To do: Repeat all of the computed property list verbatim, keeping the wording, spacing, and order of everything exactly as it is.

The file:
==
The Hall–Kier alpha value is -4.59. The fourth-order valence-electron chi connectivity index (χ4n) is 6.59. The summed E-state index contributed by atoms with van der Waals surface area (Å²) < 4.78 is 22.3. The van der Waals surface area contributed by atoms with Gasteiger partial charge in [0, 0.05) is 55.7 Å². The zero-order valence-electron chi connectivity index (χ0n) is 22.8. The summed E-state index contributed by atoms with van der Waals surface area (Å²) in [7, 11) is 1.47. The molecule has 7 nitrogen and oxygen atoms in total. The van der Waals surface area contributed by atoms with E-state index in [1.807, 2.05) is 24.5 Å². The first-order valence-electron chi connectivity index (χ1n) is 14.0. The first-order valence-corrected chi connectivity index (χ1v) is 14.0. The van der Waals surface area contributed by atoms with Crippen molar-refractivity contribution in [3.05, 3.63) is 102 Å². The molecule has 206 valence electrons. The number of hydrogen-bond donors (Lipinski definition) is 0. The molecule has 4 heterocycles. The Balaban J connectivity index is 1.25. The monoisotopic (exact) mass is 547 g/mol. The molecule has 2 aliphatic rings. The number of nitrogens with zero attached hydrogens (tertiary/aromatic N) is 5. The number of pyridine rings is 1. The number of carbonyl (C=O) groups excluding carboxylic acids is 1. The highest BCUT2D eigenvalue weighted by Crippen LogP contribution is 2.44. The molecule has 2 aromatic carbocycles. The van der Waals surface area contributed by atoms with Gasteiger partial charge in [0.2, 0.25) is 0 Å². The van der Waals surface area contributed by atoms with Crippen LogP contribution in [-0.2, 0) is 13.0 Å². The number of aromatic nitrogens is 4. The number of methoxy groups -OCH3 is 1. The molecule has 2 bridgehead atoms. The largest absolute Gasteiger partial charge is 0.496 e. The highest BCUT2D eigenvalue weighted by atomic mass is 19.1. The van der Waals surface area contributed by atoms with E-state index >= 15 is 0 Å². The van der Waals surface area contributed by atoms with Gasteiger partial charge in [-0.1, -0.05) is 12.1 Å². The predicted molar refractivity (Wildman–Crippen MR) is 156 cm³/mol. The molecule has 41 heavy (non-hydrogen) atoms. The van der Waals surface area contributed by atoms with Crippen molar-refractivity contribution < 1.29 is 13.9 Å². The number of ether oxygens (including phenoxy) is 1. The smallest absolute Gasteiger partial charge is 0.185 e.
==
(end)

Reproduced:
The Hall–Kier alpha value is -4.59. The fourth-order valence-electron chi connectivity index (χ4n) is 6.59. The summed E-state index contributed by atoms with van der Waals surface area (Å²) < 4.78 is 22.3. The van der Waals surface area contributed by atoms with Gasteiger partial charge in [0, 0.05) is 55.7 Å². The zero-order valence-electron chi connectivity index (χ0n) is 22.8. The summed E-state index contributed by atoms with van der Waals surface area (Å²) in [7, 11) is 1.47. The molecule has 7 nitrogen and oxygen atoms in total. The van der Waals surface area contributed by atoms with E-state index in [1.807, 2.05) is 24.5 Å². The first-order valence-electron chi connectivity index (χ1n) is 14.0. The first-order valence-corrected chi connectivity index (χ1v) is 14.0. The van der Waals surface area contributed by atoms with Crippen molar-refractivity contribution in [3.05, 3.63) is 102 Å². The molecule has 206 valence electrons. The number of hydrogen-bond donors (Lipinski definition) is 0. The molecule has 4 heterocycles. The Balaban J connectivity index is 1.25. The monoisotopic (exact) mass is 547 g/mol. The molecule has 2 aliphatic rings. The number of nitrogens with zero attached hydrogens (tertiary/aromatic N) is 5. The number of pyridine rings is 1. The number of carbonyl (C=O) groups excluding carboxylic acids is 1. The highest BCUT2D eigenvalue weighted by Crippen LogP contribution is 2.44. The molecule has 2 aromatic carbocycles. The van der Waals surface area contributed by atoms with Gasteiger partial charge in [0.2, 0.25) is 0 Å². The van der Waals surface area contributed by atoms with Crippen LogP contribution in [-0.2, 0) is 13.0 Å². The number of aromatic nitrogens is 4. The number of methoxy groups -OCH3 is 1. The molecule has 2 bridgehead atoms. The largest absolute Gasteiger partial charge is 0.496 e. The highest BCUT2D eigenvalue weighted by atomic mass is 19.1. The van der Waals surface area contributed by atoms with E-state index >= 15 is 0 Å². The van der Waals surface area contributed by atoms with Gasteiger partial charge in [-0.1, -0.05) is 12.1 Å². The predicted molar refractivity (Wildman–Crippen MR) is 156 cm³/mol. The molecule has 41 heavy (non-hydrogen) atoms. The van der Waals surface area contributed by atoms with Crippen molar-refractivity contribution < 1.29 is 13.9 Å². The number of ether oxygens (including phenoxy) is 1. The smallest absolute Gasteiger partial charge is 0.185 e.